|Coordinates (Foshan municipal government):|
|Municipal seat||Chancheng District|
|• CPC Committee Secretary||Lu Yi (鲁毅)|
|• Mayor||Zhu Wei (朱伟)|
|• Prefecture-level city||3,848 km2 (1,486 sq mi)|
|• Water||690 km2 (270 sq mi)|
|• Urban||3,848 km2 (1,486 sq mi)|
|• Metro||19,870.4 km2 (7,672.0 sq mi)|
|Elevation||16 m (52 ft)|
|• Prefecture-level city||9,498,863|
|• Density||2,500/km2 (6,400/sq mi)|
|• Urban density||2,500/km2 (6,400/sq mi)|
|• Metro density||3,300/km2 (8,500/sq mi)|
|Time zone||UTC+8 (China Standard Time)|
|ISO 3166 code||CN-GD-06|
|Licence plate prefixes|
|GDP||¥ 940 billion |
|GDP per capita||¥ 124,324 |
|Cantonese Yale||Fahtsàan or Fahtsāan|
|Literal meaning||"Buddha Mountain"|
Foshan (UK: //, US: /-/), alternately romanized as Fatshan, is a prefecture-level city in central Guangdong Province, China. The entire prefecture covers 3,848 km2 (1,486 sq mi) and had a population of 9,498,863 as of the 2020 census. The city is part of the western side of the Pearl River Delta Economic Zone whose built-up (or metro) area was home to 65,694,622 inhabitants as of 2020 (excluding Hong Kong not conurbated yet), making it the biggest urban area of the world.
Fóshān is the pinyin romanization of the city's Chinese name 佛山, based on its Mandarin pronunciation. The Postal Map spelling "Fatshan" derives from the same name's local Cantonese pronunciation. Other romanizations include Fat-shan and Fat-shun. Foshan means "Buddha Mountain" and, despite the more famous present-day statue of Guanyin (or Kwanyin) on Mount Xiqiao, who isn't a Buddha, it refers to a smaller hill near the centre of town where three bronze sculptures of Buddha were discovered in AD 628. The town grew up around a monastery founded nearby that was destroyed in 1391.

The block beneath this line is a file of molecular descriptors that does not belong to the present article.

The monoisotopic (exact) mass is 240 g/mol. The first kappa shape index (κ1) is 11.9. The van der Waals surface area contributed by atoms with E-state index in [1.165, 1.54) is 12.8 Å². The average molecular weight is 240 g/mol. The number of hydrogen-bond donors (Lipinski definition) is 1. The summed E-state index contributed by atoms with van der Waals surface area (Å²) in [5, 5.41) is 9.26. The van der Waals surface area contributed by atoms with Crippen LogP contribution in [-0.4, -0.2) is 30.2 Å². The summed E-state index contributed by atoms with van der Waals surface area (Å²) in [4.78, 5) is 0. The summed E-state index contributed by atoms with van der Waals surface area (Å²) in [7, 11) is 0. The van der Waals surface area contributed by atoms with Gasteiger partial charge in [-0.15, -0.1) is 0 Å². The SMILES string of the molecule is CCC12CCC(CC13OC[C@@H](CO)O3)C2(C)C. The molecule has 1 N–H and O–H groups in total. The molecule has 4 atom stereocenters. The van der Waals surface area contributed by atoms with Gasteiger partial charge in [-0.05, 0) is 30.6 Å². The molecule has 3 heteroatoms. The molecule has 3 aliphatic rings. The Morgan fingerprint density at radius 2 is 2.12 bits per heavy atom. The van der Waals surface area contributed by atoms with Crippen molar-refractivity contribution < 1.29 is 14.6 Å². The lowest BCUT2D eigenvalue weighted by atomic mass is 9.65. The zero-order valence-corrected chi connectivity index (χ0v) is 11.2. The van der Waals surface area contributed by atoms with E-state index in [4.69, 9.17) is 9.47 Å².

Foshan remained a minor settlement on the Fen River for most of China's history. It developed around a Tang-era Buddhist monastery that was destroyed in 1391. The Foshan Ancestral Temple, a Taoist temple to the Northern God (Beidi) that was rebuilt in 1372, became the new focus of the community by the 15th century.
By the early Ming, Foshan had grown into one of the four great markets in China, primarily on the strength of its local ceramics but also on account of its metalwork. Under the Qing, its harbor on the Fen River was limited to ships of a thousand tons' burden but it remained well connected with Guangdong's other ports. By the 19th century, Foshan was considered the "Birmingham of China", with its steel industry responsible for the consumption of the majority of the province's iron production.
20th century and onwards
Foshan was connected to Guangzhou and Sanshui by rail in the early 20th century. The Ancestral Temple was converted into the Foshan Municipal Museum upon the victory of the Communists in the Chinese Civil War in 1949.
Foshan remained primarily focused on ceramic and steel production until the 1950s, when it became an urbanizing political center. On 26 June 1951, it left Nanhai County to become a separate county-level city and, in 1954, it was made the seat of the prefectural government. Its economy stagnated as a result of the Cultural Revolution—traditional ceramic ware was forbidden and its workshops were turned to producing Maoist and Revolutionary folderol — but it continued to grow, reaching 300,000 people by the 1970s, making it the province's second city after Guangzhou.
As early as 1973, however, its agriculture and consumer industries were permitted to become an export production base and a modern highway linked it to Guangzhou soon after. This permitted its party secretary Tong Mengqing and mayor Yu Fei to take full advantage when Deng Xiaoping introduced his Opening Up policies after the fall of the Gang of Four.
In 1983, Foshan was promoted to a prefecture-level city with its former core becoming the new Chancheng District but lost the southwestern half of its former territory to Jiangmen. On 8 December 2002, Shunde and Nanhai joined its urban core as a full district. Shunde has gone on to obtain an unusual autonomous status in 2009, placing its oversight in the hands of the provincial government rather than the prefectural one.